|[ Title ]||[ Read ]||[ Information ]||[ Quality ]||[ Hate Mail ]|
|[ Writer ] = BAD|
|[ 11/04/06 ] = With Great Sacrifice Comes Great Rewards|
I had originally planned to cover Ultimate Fighting Championship: Tapout (XB) later, but I've decided to do it sooner to congratulate Tito Ortiz on his third victory over Ken Shamrock in UFC 64 (10/10/06 at the Hard Rock Hotel & Casino in Miami, Florida). Feeling he was cheated after their short (1:18) second bout, Shamrock demanded a rematch. Ortiz gave him the beatdown he begged for, rightfully so, considering all the crap Shamrock said working up to the fight ("I'll steal your soul" is my personal favorite). Tito won, and it was good to see. He said he would make Shamrock retire, and he did exactly what he said he would do. The timing was great because I recently got Ultimate Fighting Championship: Tapout (called Ultimate Fighting Championship: Tapout 2 in Japan) for around $2.00 new, which is a steal because it's actually a good game! I was surprised by the price of the game when I bought it, but I was even more surprised by the game itself.
A joint effort between three companies (!), the American version of the game was made by Japanese developer Dream Factory in conjunction with American developer Crave, and the Japanese version was picked up, polished, and released by Capcom. They also picked up the first Ultimate Fighting Championship on the DreamCast and released it in Japan. They did the same with the PlayStation 2 UFC game, but they screwed-up the title and called it UFCT2, making it seem like it's the same as the XBox UFC game (something Capcom has done before). Both games are in fact different, and their titles should have remained unchanged from the original American titles (UFC: Tapout for XB and UFC: Throwdown for PS2). Then we have the GameCube UFC (also a different game), almost-named properly in Japan (UFC: Tapout 2 - Final Spec) but still misleading in the States (UFC: Throwdown). I got this information from an exhaustive search of American and Japanese sources (both online and in print), and hopefully it will help others as confused as I was. Anyway, on with the game...
It came out around the time CVSS2EO came out on the GameCube, but nobody I knew had it, and a lot of XBox owners refused to play a fighter other than DOA3. UFCT plays something like DOA3 (not counting the endboss); no fireballs, no weapons or projectiles, just fists and feet. Other 3-D fighting games have been praised for their proximity to realism, but I have to say that UFC2 has them all beat. The game is probably as close to real as it gets. Most fighting games have a distinct, unique gameplay feature that separates them from all of the other fighting games out there, and in this game it comes in the form of grappling. The Strike attack system in UFCT is similar to the attacking in Dead Or Alive 3 (with "tap-tap" combos and power hits), and combos are effective, but more time is spent on ground. The game can be played in the hit-for-hit fashion of other fighters, but grapplers are at an obvious advantage during the fight, and it gets really intense when someone lands tackle. Where other fighting games put emphasis on Special Moves, UFCT puts emphasis on Special Holds, and there are a lot of them (just like real UFC fights). Bone-breaking arm bars, thunderous slams, brutal chokes, dizzying takedowns...you name it. It's all there. Some of them look downright painful, and the character's facial expressions show it.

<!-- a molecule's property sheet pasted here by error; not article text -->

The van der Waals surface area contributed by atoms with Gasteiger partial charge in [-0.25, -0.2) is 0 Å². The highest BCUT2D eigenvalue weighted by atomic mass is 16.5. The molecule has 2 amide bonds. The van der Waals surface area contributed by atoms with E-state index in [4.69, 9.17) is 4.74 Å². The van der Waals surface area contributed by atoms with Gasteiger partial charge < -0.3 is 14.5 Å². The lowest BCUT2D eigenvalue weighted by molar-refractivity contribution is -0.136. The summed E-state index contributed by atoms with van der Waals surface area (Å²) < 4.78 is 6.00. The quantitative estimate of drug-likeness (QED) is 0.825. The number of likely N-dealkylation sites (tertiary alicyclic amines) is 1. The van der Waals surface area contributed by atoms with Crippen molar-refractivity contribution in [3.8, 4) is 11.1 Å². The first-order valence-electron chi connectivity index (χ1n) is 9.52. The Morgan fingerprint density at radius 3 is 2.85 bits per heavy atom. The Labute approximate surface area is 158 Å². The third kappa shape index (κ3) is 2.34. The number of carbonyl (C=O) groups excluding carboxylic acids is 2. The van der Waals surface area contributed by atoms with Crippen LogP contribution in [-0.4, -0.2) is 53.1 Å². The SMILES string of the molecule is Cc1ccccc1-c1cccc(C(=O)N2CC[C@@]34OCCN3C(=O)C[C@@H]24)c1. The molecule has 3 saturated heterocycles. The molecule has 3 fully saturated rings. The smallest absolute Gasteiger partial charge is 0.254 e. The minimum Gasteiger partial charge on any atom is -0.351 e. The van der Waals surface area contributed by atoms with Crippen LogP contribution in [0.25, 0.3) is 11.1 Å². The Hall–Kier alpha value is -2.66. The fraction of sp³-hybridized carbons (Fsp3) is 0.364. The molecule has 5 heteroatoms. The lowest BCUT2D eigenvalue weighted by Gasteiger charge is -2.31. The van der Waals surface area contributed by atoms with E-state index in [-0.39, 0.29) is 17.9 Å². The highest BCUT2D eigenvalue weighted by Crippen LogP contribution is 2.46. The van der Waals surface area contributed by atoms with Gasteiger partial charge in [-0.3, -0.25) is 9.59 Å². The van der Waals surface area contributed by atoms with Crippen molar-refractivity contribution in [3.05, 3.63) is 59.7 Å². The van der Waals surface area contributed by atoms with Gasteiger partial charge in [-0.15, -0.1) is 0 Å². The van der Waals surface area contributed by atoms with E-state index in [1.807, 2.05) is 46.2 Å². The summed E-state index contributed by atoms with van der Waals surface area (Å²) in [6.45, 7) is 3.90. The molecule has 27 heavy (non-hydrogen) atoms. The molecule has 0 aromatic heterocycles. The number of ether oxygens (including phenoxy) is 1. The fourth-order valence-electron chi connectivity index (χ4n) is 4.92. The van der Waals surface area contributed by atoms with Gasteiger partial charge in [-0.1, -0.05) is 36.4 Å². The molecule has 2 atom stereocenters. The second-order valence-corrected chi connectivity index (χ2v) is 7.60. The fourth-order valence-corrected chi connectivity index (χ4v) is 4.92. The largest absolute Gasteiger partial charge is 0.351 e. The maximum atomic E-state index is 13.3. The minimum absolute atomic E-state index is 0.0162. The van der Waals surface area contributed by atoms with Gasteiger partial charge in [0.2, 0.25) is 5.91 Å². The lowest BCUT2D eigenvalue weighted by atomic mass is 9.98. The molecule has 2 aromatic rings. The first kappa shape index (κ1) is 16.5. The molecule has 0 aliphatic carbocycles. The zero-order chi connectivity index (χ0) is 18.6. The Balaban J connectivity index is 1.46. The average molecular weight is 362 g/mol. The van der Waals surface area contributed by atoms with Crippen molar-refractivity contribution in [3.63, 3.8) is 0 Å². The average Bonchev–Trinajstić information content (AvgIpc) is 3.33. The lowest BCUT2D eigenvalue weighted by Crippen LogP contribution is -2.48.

As the name of the game suggests, submission (rare in most fighting games) is key, and the position of your character during a ground grapple (Mount) is important. There are three different Mount positions (Top, Bottom, and Back), each of which determine what techniques you can use (elbows, leg bars, and rib hits, just to name a few). From there, it's either "ground and pound," submission hold, release, or reversal. There are a few different types of Reversals (depending on position), and successfully performing them can really turn the tide of the fight. Loosely similar to the "catch" Counters in DOA3, Reversals are a challenge to land, but they are very useful, and together with submission holds they make the game exciting. Even if your opponent has a full lifebar and already beaten you to a pulp, it is still possible to win the match. Even if your opponent has a longer lifebar than you do, you can catch him/her in a reversal and win the match with a submission hold. In DOA3 your opponent gets back up and starts fighting again after you perform submission holds like arm bars, but in UFCT the same submission holds actually end the match. Matches are unpredictable, and that is what makes UFCT fun.
The visuals in UFC Tapout are pretty good. Whether or not the graphics of UFC Tapout (XB hardware) are better than UFC Throwdown (PS2 hardware) is completely in the eye of the beholder (the texturing is different), but the character models don't look bad. Even though Tito seems a bit shorter than his real life counterpart, the detail put into to each character's physical stature is impressive, and accurate right down to facial features, body weight, and tattoos. If you're a UFC fan, at least a few of your favorites should be in the game, since the roster is pretty big. Tito Ortiz and Chuck Liddell were roster shoe-ins of course, along with other favorites like Maurice Smith, Jeremy Horn, Kaoru Uno, and Evan Tanner. Dan Severn's in the game, too, and it's awesome because he looks like Haggar! From this, we could theoretically say that Haggar is in the game as a regular character. Hidden characters like Ice-T (yes, you heard right, and I don't know what the hell he's doing in the game), The Mask (??????), two huge referees (the ones you see on TV), and two female fighters (??????) are also playable, but not nearly as enjoyable to play as the regular characters (who also look cooler). That's not it, though. Capcom also put E.Honda and Zangief's faces in the Create Character mode, so they make an appearance in the game, too (at least in the Japanese version)! I also made Gunloc, Biff, and Grater from Saturday Night Slammasters! And for those who think Dan Severn doesn't look close enough to Haggar, I even made the alternate, blue-colored Haggar from Final Fight 2!